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UML and beyond?

 
Anonymous
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A true modelling language would be able to point out the problems with various implementations (like OOD). Are there any UML proponent or theorists that are attempting to develop new paradigms?
 
Ilja Preuss
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Originally posted by Dana Barish:
A true modelling language would be able to point out the problems with various implementations (like OOD).

How would it do that?
 
Anonymous
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I think a modelling language if it is to be useful must bring out conflicts in proposed implementations (like OOD). Then conflicts can be resolved and implementations can be improved.
 
Ilja Preuss
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A modeling language is just what it names suggests: a *language* used to communicate *models*. It can be used to help communicating a point in a discussion, or to make notes for yourself or others.
To me, that seems to be quite usefull...
 
Robert Martin
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Originally posted by Dana Barish:
A true modelling language would be able to point out the problems with various implementations (like OOD). Are there any UML proponent or theorists that are attempting to develop new paradigms?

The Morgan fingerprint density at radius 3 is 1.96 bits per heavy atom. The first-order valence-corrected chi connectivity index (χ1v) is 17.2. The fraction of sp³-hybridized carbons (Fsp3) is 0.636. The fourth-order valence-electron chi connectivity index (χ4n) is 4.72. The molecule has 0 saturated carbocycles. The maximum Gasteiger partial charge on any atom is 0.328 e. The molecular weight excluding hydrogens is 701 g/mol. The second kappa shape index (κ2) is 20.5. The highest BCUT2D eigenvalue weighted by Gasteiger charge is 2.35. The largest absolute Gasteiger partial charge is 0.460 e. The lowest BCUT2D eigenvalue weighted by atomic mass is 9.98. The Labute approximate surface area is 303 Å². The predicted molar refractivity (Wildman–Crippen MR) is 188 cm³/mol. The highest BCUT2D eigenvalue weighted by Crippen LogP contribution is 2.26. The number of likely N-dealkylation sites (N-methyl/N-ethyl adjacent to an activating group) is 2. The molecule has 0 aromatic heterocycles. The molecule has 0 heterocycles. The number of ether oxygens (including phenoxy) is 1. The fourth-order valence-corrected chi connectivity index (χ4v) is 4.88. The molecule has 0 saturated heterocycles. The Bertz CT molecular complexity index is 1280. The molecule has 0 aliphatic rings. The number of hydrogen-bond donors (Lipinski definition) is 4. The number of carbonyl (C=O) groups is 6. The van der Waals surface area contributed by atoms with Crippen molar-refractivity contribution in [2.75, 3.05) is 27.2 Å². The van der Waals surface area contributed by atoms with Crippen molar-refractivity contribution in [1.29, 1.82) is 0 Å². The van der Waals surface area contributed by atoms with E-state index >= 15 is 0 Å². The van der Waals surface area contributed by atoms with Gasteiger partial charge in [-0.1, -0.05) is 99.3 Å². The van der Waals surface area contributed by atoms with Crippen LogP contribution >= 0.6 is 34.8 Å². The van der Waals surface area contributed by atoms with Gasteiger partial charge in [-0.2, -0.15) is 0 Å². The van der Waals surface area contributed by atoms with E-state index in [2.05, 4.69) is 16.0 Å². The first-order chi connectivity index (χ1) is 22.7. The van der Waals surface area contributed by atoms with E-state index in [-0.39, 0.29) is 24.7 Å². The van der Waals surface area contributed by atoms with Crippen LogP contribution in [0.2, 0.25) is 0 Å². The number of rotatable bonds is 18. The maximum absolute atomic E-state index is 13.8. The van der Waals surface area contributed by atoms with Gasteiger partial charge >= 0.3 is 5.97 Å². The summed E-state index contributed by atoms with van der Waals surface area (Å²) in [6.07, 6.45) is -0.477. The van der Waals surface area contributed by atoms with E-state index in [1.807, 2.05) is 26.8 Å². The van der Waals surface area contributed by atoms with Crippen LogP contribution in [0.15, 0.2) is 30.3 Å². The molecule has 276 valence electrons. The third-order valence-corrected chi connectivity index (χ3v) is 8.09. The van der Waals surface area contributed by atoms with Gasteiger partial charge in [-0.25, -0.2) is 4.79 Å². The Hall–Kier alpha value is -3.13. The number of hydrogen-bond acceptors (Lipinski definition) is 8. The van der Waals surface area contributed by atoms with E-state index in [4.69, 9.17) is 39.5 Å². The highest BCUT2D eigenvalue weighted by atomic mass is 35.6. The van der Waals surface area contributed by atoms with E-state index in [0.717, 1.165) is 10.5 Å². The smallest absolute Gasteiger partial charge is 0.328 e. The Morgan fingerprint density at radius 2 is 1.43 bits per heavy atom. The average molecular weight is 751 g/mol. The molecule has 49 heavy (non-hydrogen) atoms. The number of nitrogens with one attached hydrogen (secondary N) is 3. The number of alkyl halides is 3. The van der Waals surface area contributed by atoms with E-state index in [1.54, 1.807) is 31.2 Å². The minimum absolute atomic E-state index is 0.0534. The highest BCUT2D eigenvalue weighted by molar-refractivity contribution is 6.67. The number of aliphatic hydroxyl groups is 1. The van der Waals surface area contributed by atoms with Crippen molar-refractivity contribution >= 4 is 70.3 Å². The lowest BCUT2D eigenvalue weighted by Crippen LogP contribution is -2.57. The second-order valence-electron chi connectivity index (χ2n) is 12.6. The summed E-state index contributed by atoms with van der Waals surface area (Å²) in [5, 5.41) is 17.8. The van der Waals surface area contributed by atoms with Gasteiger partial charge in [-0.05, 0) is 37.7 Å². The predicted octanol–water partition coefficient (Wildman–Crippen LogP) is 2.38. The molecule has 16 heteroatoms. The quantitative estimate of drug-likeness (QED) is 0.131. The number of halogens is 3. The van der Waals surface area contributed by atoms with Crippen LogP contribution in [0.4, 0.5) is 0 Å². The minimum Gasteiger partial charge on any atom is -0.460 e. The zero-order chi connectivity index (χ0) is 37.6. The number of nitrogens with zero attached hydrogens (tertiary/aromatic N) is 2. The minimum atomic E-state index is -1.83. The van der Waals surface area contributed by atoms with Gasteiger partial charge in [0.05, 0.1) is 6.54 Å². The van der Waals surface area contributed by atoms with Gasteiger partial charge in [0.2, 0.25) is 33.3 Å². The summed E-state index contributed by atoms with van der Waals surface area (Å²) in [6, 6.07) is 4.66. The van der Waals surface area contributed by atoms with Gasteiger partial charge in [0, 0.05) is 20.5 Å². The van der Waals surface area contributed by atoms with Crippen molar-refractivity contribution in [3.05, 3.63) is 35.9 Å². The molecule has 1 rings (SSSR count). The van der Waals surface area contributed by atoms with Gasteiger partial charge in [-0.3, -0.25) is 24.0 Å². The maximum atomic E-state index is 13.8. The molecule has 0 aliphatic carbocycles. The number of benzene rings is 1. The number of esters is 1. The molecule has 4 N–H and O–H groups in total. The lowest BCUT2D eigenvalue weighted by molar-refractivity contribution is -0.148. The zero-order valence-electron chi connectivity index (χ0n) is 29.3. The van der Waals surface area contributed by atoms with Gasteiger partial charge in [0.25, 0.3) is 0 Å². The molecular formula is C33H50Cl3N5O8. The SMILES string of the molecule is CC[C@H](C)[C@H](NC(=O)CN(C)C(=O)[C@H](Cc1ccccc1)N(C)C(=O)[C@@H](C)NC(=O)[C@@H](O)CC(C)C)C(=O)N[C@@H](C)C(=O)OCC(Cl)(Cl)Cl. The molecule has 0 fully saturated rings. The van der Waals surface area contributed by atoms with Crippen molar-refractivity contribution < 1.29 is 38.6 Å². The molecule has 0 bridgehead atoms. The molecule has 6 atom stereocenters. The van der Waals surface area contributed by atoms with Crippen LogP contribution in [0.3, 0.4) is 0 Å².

Any kind of source code is a true(TM) modeling language. Java, for example, is a very nice modeling language. The fact that it is also executable is irrelevant.
Some languages have have internal self-consistency rules. Java, for example, does type checking at compile time. This ensures that the usage of types within the model is consistent. Other languages, like Python or Ruby, don't perform this internal consistency check until runtime.
 
Ilja Preuss
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There are also methodologies adding such consistency checks to UML. In Fusion (at least the way I learned it), you have rules such as "if there is X drawn in diagram A, there also needs to be an Y in diagram B". I didn't find this to be very helpfull, though - and it certainly didn't do anything to actually get *good* designs...
 
Anonymous
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I think Java is a descriptive rather than modelling language. It can describe proposed models. It can at times help spot model problems (lack of specification, redundancy, conflict). I would like to see a modelling language with a "Montessori" approach, ie. if it's not completely correct, it doesn't work at all (except perhaps to tell you what went wrong). Of course a working correct model doesn't necessarily reflect the system being modelled 100% but that's another problem.
 
Ilja Preuss
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Originally posted by Dana Barish:
I think Java is a descriptive rather than modelling language. It can describe proposed models.

What is your definition of a "model"?
I would like to see a modelling language with a "Montessori" approach, ie. if it's not completely correct, it doesn't work at all (except perhaps to tell you what went wrong). Of course a working correct model doesn't necessarily reflect the system being modelled 100% but that's another problem.

Then what do you mean by "completely correct"? What type of "correctness" are you referring to?
 
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